How many marketers does it take to manage a social media account? Don’t be offended, that question is not the start of a bad joke (I know my audience). It’s actually a very serious consideration for all B2B marketing departments.
As you know, social media strategies differ from company to company, and there are many “correct” models to follow. For some, having one person that manages all outlets is the best approach. Others divide and conquer, with a dedicated “Facebook Guy” separate from their “Twitter Gal.” Some choose to outsource all of it to a specialized content marketing or social media management agency. Whatever route you decide to take, there are pros and cons to each approach.
A Dedicated Social Media Manager
A few years back, it was somewhat rare to find a company with a dedicated social media manager, as those responsibilities tended to fall on some unwitting (and sometimes, unwilling) member of the marketing team. But, as the use of social media has grown, notably in the B2B enterprise space, it’s now fairly common. The reason being is that, after years of trial and error, companies now have an actual social media management strategy. They know the social landscape. They have conversion goals. They measure social media marketing performance. And, with a plan in place, they need someone to execute it. That someone is the dedicated social media manager.
The benefits of this approach have already been alluded to: Having a dedicated individual for social media management makes it easier to implement a new strategy and, more importantly, to maintain and measure it. It is also much easier to transform one voice to reflect the tone of your company than it is to synchronize a choir of contributors. And, with the right tool, one person can easily manage a variety of social media accounts.
Of course, this approach does have its drawbacks. For one, having a single social media manager also means that you have a single point of failure. What happens when they take a two week vacation? What happens when they leave the company? You’ll have to recruit and train another employee to handle these responsibilities, which takes time and resources.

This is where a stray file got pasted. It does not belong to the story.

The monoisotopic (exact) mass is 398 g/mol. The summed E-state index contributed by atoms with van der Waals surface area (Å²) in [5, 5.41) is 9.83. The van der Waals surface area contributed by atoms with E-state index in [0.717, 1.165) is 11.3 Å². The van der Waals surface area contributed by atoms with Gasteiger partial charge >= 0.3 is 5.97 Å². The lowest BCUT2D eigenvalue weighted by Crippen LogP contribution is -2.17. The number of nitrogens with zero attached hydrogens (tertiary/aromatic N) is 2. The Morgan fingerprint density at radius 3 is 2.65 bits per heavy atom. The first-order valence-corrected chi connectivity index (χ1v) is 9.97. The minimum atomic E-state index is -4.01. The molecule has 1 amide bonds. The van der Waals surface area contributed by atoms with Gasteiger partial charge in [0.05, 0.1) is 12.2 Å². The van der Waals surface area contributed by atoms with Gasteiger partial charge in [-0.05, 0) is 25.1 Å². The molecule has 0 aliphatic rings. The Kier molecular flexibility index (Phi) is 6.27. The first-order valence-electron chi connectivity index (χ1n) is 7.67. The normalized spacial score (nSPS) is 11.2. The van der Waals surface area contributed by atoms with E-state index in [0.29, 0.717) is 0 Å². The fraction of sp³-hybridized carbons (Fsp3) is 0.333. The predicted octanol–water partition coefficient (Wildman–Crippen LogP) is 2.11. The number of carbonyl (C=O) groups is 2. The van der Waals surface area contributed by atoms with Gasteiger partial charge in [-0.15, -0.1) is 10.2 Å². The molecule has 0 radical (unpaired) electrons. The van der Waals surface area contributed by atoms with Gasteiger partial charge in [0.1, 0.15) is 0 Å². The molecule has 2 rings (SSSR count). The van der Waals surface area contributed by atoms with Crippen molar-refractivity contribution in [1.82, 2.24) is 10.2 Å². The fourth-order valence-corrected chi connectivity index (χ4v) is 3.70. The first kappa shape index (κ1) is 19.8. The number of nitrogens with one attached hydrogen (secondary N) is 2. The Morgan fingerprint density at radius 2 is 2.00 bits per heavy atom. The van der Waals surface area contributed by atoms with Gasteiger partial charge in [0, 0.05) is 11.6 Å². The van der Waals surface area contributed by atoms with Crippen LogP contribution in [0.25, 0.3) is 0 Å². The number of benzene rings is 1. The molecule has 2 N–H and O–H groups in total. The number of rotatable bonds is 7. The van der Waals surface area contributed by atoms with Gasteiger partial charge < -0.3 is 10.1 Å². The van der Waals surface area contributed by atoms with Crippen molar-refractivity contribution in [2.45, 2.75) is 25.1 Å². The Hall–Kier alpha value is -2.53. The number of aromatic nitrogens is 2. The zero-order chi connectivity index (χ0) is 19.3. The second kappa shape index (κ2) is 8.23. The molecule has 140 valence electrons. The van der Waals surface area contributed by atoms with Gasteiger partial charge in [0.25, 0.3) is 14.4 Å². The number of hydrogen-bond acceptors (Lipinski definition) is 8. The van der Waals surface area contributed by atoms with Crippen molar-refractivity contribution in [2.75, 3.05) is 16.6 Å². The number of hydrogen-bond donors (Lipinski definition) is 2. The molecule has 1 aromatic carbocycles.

This also raises the question of hiring someone for the role in the first place. Do you hire from within the company? Or, do you bring in a new employee? A current employee will better understand how the company works, and why it works, which ultimately leads to a better understanding of the brand image the organization is trying to project. On the other hand, bringing in a social media manager from outside the company gives you the opportunity to hire a professional who can dedicate all of their time and expertise to painting the best possible picture of your brand – right from the very beginning.
A strong and unique social media marketing presence is extremely important for the image of your company, but it may not always be a job for one single person. Larger companies often build a social media management team, comprised of multiple social media managers that fill different roles and carry out different tasks.
A Social Media Team
Like many larger organizations, you may decide that social media management cannot fall on the shoulders of a lone contributor. Instead, you may deem it to be a group effort. So, for those who have the resources, a social media marketing team is created.
The benefits of this approach are somewhat obvious: You have multiple resources all dedicated to executing your social media marketing plan. You have defined roles and a division of labor. No channel is neglected.
But, these benefits can quickly become liabilities. Though you may be confident with every member of your social media team, it can be difficult to synchronize everyone’s activities and, more importantly, their voice. With each individual comes a separate mind, a separate thought process, and a separate voice. The staple of a strong social media presence is an identifiable voice that stays consistent across all social media platforms, making collaboration a challenge for any social media team.